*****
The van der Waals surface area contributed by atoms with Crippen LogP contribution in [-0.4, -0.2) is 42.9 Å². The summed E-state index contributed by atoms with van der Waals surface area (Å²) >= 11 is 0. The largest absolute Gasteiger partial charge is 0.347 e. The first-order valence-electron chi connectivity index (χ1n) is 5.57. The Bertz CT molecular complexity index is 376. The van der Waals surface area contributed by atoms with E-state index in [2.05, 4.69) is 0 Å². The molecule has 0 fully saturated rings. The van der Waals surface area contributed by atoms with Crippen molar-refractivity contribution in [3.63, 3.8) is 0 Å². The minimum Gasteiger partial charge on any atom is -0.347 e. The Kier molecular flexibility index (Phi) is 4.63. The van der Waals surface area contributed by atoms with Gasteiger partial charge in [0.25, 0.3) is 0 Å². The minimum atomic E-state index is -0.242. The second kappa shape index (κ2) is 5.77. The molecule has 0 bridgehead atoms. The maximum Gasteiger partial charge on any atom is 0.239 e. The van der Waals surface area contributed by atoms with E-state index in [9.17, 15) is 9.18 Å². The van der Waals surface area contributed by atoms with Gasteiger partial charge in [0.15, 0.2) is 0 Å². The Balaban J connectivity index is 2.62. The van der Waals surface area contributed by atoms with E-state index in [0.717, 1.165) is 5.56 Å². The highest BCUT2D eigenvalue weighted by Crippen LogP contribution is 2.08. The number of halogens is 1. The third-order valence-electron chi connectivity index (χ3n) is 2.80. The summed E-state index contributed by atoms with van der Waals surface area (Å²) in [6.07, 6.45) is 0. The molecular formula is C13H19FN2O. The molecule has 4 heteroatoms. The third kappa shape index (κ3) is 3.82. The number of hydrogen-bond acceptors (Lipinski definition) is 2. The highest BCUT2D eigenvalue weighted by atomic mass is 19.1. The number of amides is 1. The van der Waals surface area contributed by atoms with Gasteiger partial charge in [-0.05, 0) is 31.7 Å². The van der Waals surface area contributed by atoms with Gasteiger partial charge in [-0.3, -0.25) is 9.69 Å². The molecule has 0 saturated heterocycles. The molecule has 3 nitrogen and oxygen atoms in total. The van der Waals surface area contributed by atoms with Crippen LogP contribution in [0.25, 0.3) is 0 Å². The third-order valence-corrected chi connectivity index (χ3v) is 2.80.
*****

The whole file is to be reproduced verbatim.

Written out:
The van der Waals surface area contributed by atoms with Crippen LogP contribution in [-0.4, -0.2) is 42.9 Å². The summed E-state index contributed by atoms with van der Waals surface area (Å²) >= 11 is 0. The largest absolute Gasteiger partial charge is 0.347 e. The first-order valence-electron chi connectivity index (χ1n) is 5.57. The Bertz CT molecular complexity index is 376. The van der Waals surface area contributed by atoms with E-state index in [2.05, 4.69) is 0 Å². The molecule has 0 fully saturated rings. The van der Waals surface area contributed by atoms with Crippen molar-refractivity contribution in [3.63, 3.8) is 0 Å². The minimum Gasteiger partial charge on any atom is -0.347 e. The Kier molecular flexibility index (Phi) is 4.63. The van der Waals surface area contributed by atoms with Gasteiger partial charge in [0.25, 0.3) is 0 Å². The minimum atomic E-state index is -0.242. The second kappa shape index (κ2) is 5.77. The molecule has 0 bridgehead atoms. The maximum Gasteiger partial charge on any atom is 0.239 e. The van der Waals surface area contributed by atoms with E-state index in [9.17, 15) is 9.18 Å². The van der Waals surface area contributed by atoms with Gasteiger partial charge in [0.15, 0.2) is 0 Å². The Balaban J connectivity index is 2.62. The van der Waals surface area contributed by atoms with E-state index in [0.717, 1.165) is 5.56 Å². The highest BCUT2D eigenvalue weighted by Crippen LogP contribution is 2.08. The number of halogens is 1. The third-order valence-electron chi connectivity index (χ3n) is 2.80. The summed E-state index contributed by atoms with van der Waals surface area (Å²) in [6.07, 6.45) is 0. The molecular formula is C13H19FN2O. The molecule has 4 heteroatoms. The third kappa shape index (κ3) is 3.82. The number of hydrogen-bond acceptors (Lipinski definition) is 2. The highest BCUT2D eigenvalue weighted by atomic mass is 19.1. The number of amides is 1. The van der Waals surface area contributed by atoms with Gasteiger partial charge in [-0.05, 0) is 31.7 Å². The van der Waals surface area contributed by atoms with Gasteiger partial charge in [-0.3, -0.25) is 9.69 Å². The molecule has 0 saturated heterocycles. The molecule has 3 nitrogen and oxygen atoms in total. The van der Waals surface area contributed by atoms with Crippen LogP contribution in [0.25, 0.3) is 0 Å². The third-order valence-corrected chi connectivity index (χ3v) is 2.80.